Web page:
To initiate the coverage of the 2014 harvest in Bordeaux, here is a first interview with Marjolaine MAURICE DE CONINCK who is managing Château Marquis d’Alesme and about whom wine critic Michel Bettane has recently written in the French magazine “L’Express”: “By joining Nathalie Perrodo and her brothers to manage Chateau Labégorce and the 1855 classified Growth Château Marquis d’Alesme, Marjolaine Maurice de Coninck works quite remarkably to achieve high expectations. With a great experience in Saint-Emilion, the agronomist and oenologist infuses a new spirit in Margaux. She speaks about vines and not acres, she also talks about the importance of each gesture, a true “right bank” vision.
How would you describe this year 2014?
Marjolaine MAURICE DE CONINCK:2014 is a good illustration of the memory of the vines. 2011, 2012, 2013 vintages gave low yields while 2014 – driven by favorable weather conditions at the time of the flowering in particular and a good development of the plants – is a promise for a generous vintage.
Did it give you some relief?
MMDC: Yes and no. Early in the season, we had to be cautious in each of our interventions. After three difficult years, it is clear that few of us wanted to limit the potential of this harvest.
You have great expectations for Marquis d’Alesme. How do you reach this level of details in your vineyards?
MMDC: I do have high expectations for Marquis d’Alesme and one of them, obviously, is to achieve a natural balance between the terroir, the quality and the quantity produced. To succeed in this mission, you need a great vineyard of course, but it is also necessary to finance and orchestrate all the detailed works in a timely manner.
You talk about attention to every detail. Could you tell us more, specifically in the vineyards?
MMDC: I put a lot of importance on observation, it allows us to understand, to adjust and to improve the efficiency of our actions. It is also about rethinking the way things were done historically, for example giving to women a work done traditionally by men because women are sometimes more patient. On the other hand, I’m quite convinced that the know-how of our team is essential. I made the choice to invest in ongoing training for our winemakers (especially regarding the vine pruning), in order to better understand our goals and the importance of adapting the work on each vine, but also to share the feeling of pride in a job well done. In this configuration, we can say goodbye to the “paid by task” work. My preference is for hourly paid work, with a single focus: Quality.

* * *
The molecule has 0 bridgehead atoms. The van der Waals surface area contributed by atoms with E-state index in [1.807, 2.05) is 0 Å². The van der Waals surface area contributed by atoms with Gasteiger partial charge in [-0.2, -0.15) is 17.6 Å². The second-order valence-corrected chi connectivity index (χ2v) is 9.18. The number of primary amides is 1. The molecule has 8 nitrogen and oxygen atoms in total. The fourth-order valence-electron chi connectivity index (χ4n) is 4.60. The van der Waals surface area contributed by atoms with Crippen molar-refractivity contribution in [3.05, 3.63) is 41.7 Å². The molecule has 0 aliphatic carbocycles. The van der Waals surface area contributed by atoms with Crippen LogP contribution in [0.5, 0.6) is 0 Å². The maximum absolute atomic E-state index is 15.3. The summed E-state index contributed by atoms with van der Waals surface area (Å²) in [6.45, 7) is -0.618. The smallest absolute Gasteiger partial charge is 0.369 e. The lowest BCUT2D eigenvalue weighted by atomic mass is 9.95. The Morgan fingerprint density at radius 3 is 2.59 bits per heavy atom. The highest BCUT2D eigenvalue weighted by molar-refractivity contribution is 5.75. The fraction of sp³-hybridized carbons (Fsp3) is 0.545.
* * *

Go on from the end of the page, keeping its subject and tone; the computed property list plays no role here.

You told us that the wine estate management required a constant reassessment. Could you explain?
MMDC: Each decision is a risk that we are willing to take. For example, the time for action during the high season is quite short for each plot. We have more than 80 people in the vineyards at that time, between seasonal staff and the team of the château: this is a large boat to drive. Every day, you must ask yourself the same question: “Now, what should I do? “. This year, in mid-veraison, we understood that the summer would not provide all that was required for a full maturity at the end. We therefore decided with the family owner to focus on quality by reducing the load on each vine. Once all this painstaking work is done, once all these risk-taking decisions were considered, are we certain to succeed? No, Mother Nature always ends up having
Chateau Marquis d’Alesme is undergoing a massive renovation to the estate that is expected to be completed in time for the 2015 harvest. The design, created by the architect Fabien Pedelaborde, is a blending of Asian and classic French influences. The owner, Nathalie Perrado is half Chinese and half French. The exteriors of the buildings will retain classic French styling’s. Inside however, the design will show distinctive Chinese influences. Above the fermentation vats, a large, bronze dragon with 22,000 scales has been designed to hang from the wood ceilings with patterns that take into account water, earth and heaven impressed into the cement.